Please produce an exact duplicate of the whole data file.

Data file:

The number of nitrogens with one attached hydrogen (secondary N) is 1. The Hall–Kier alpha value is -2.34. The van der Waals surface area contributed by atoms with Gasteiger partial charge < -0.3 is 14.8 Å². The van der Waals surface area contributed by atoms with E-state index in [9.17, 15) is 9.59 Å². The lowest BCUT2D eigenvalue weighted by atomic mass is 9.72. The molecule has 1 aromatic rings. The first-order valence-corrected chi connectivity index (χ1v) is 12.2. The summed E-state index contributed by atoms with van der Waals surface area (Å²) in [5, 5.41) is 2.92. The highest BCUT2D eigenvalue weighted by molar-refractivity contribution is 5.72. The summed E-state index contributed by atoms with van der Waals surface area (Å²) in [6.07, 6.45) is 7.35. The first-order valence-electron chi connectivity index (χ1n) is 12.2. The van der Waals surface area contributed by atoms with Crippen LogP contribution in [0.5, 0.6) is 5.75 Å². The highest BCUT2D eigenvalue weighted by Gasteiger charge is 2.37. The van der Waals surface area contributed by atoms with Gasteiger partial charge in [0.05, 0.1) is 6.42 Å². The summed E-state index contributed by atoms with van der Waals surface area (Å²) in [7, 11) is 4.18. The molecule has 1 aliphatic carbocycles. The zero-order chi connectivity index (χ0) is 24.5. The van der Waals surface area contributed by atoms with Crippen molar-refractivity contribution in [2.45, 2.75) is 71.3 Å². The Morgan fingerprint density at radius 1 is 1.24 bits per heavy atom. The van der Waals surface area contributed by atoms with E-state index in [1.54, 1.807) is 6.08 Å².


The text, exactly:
The number of nitrogens with one attached hydrogen (secondary N) is 1. The Hall–Kier alpha value is -2.34. The van der Waals surface area contributed by atoms with Gasteiger partial charge < -0.3 is 14.8 Å². The van der Waals surface area contributed by atoms with E-state index in [9.17, 15) is 9.59 Å². The lowest BCUT2D eigenvalue weighted by atomic mass is 9.72. The molecule has 1 aromatic rings. The first-order valence-corrected chi connectivity index (χ1v) is 12.2. The summed E-state index contributed by atoms with van der Waals surface area (Å²) in [5, 5.41) is 2.92. The highest BCUT2D eigenvalue weighted by molar-refractivity contribution is 5.72. The summed E-state index contributed by atoms with van der Waals surface area (Å²) in [6.07, 6.45) is 7.35. The first-order valence-electron chi connectivity index (χ1n) is 12.2. The van der Waals surface area contributed by atoms with Crippen LogP contribution in [0.5, 0.6) is 5.75 Å². The highest BCUT2D eigenvalue weighted by Gasteiger charge is 2.37. The van der Waals surface area contributed by atoms with Gasteiger partial charge in [0.05, 0.1) is 6.42 Å². The summed E-state index contributed by atoms with van der Waals surface area (Å²) in [7, 11) is 4.18. The molecule has 1 aliphatic carbocycles. The zero-order chi connectivity index (χ0) is 24.5. The van der Waals surface area contributed by atoms with Crippen molar-refractivity contribution in [2.45, 2.75) is 71.3 Å². The Morgan fingerprint density at radius 1 is 1.24 bits per heavy atom. The van der Waals surface area contributed by atoms with E-state index in [1.54, 1.807) is 6.08 Å².